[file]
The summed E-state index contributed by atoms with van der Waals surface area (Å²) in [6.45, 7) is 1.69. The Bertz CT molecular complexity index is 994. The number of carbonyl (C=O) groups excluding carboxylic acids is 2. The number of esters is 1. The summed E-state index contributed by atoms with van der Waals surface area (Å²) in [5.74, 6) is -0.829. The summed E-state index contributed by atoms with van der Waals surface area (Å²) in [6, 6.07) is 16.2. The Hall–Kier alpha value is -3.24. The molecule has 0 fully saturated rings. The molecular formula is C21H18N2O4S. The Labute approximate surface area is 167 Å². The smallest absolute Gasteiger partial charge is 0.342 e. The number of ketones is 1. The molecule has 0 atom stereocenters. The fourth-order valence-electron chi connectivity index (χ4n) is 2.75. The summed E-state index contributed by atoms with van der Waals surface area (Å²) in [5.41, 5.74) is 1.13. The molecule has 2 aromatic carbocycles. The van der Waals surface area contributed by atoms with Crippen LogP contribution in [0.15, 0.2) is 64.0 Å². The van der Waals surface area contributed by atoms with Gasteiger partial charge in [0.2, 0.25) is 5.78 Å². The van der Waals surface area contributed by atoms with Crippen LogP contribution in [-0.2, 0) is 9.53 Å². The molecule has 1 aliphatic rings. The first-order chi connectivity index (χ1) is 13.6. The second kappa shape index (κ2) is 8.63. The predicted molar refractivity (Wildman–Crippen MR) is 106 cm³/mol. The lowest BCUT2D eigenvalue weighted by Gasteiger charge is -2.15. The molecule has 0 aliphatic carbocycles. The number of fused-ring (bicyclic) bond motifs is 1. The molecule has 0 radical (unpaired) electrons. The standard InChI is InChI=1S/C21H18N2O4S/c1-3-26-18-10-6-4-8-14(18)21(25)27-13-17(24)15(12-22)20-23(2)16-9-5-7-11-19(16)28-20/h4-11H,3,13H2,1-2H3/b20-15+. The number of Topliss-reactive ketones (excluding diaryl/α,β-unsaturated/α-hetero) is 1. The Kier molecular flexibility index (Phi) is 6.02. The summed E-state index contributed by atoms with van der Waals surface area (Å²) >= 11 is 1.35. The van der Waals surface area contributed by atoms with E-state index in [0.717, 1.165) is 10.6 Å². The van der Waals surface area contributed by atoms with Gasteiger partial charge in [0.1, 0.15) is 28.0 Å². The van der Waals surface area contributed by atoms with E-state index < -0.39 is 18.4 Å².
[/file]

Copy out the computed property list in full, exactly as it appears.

The summed E-state index contributed by atoms with van der Waals surface area (Å²) in [6.45, 7) is 1.69. The Bertz CT molecular complexity index is 994. The number of carbonyl (C=O) groups excluding carboxylic acids is 2. The number of esters is 1. The summed E-state index contributed by atoms with van der Waals surface area (Å²) in [5.74, 6) is -0.829. The summed E-state index contributed by atoms with van der Waals surface area (Å²) in [6, 6.07) is 16.2. The Hall–Kier alpha value is -3.24. The molecule has 0 fully saturated rings. The molecular formula is C21H18N2O4S. The Labute approximate surface area is 167 Å². The smallest absolute Gasteiger partial charge is 0.342 e. The number of ketones is 1. The molecule has 0 atom stereocenters. The fourth-order valence-electron chi connectivity index (χ4n) is 2.75. The summed E-state index contributed by atoms with van der Waals surface area (Å²) in [5.41, 5.74) is 1.13. The molecule has 2 aromatic carbocycles. The van der Waals surface area contributed by atoms with Crippen LogP contribution in [0.15, 0.2) is 64.0 Å². The van der Waals surface area contributed by atoms with Gasteiger partial charge in [0.2, 0.25) is 5.78 Å². The van der Waals surface area contributed by atoms with Crippen LogP contribution in [-0.2, 0) is 9.53 Å². The molecule has 1 aliphatic rings. The first-order chi connectivity index (χ1) is 13.6. The second kappa shape index (κ2) is 8.63. The predicted molar refractivity (Wildman–Crippen MR) is 106 cm³/mol. The lowest BCUT2D eigenvalue weighted by Gasteiger charge is -2.15. The molecule has 0 aliphatic carbocycles. The number of fused-ring (bicyclic) bond motifs is 1. The molecule has 0 radical (unpaired) electrons. The standard InChI is InChI=1S/C21H18N2O4S/c1-3-26-18-10-6-4-8-14(18)21(25)27-13-17(24)15(12-22)20-23(2)16-9-5-7-11-19(16)28-20/h4-11H,3,13H2,1-2H3/b20-15+. The number of Topliss-reactive ketones (excluding diaryl/α,β-unsaturated/α-hetero) is 1. The Kier molecular flexibility index (Phi) is 6.02. The summed E-state index contributed by atoms with van der Waals surface area (Å²) >= 11 is 1.35. The van der Waals surface area contributed by atoms with E-state index in [0.717, 1.165) is 10.6 Å². The van der Waals surface area contributed by atoms with Gasteiger partial charge in [0.1, 0.15) is 28.0 Å². The van der Waals surface area contributed by atoms with E-state index < -0.39 is 18.4 Å².